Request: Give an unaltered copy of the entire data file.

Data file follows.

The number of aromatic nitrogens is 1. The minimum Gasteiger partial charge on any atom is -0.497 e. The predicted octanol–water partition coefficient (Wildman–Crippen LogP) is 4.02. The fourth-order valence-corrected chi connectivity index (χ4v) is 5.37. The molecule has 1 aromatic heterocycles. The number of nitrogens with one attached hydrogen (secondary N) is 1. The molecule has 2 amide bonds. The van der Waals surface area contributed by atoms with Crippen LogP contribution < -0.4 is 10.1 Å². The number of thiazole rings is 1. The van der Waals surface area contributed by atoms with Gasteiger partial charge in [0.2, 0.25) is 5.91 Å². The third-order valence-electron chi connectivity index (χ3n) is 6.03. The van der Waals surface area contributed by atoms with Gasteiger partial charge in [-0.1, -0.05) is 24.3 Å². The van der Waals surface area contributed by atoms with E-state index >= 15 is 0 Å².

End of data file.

The number of aromatic nitrogens is 1. The minimum Gasteiger partial charge on any atom is -0.497 e. The predicted octanol–water partition coefficient (Wildman–Crippen LogP) is 4.02. The fourth-order valence-corrected chi connectivity index (χ4v) is 5.37. The molecule has 1 aromatic heterocycles. The number of nitrogens with one attached hydrogen (secondary N) is 1. The molecule has 2 amide bonds. The van der Waals surface area contributed by atoms with Crippen LogP contribution < -0.4 is 10.1 Å². The number of thiazole rings is 1. The van der Waals surface area contributed by atoms with Gasteiger partial charge in [0.2, 0.25) is 5.91 Å². The third-order valence-electron chi connectivity index (χ3n) is 6.03. The van der Waals surface area contributed by atoms with Gasteiger partial charge in [-0.1, -0.05) is 24.3 Å². The van der Waals surface area contributed by atoms with E-state index >= 15 is 0 Å².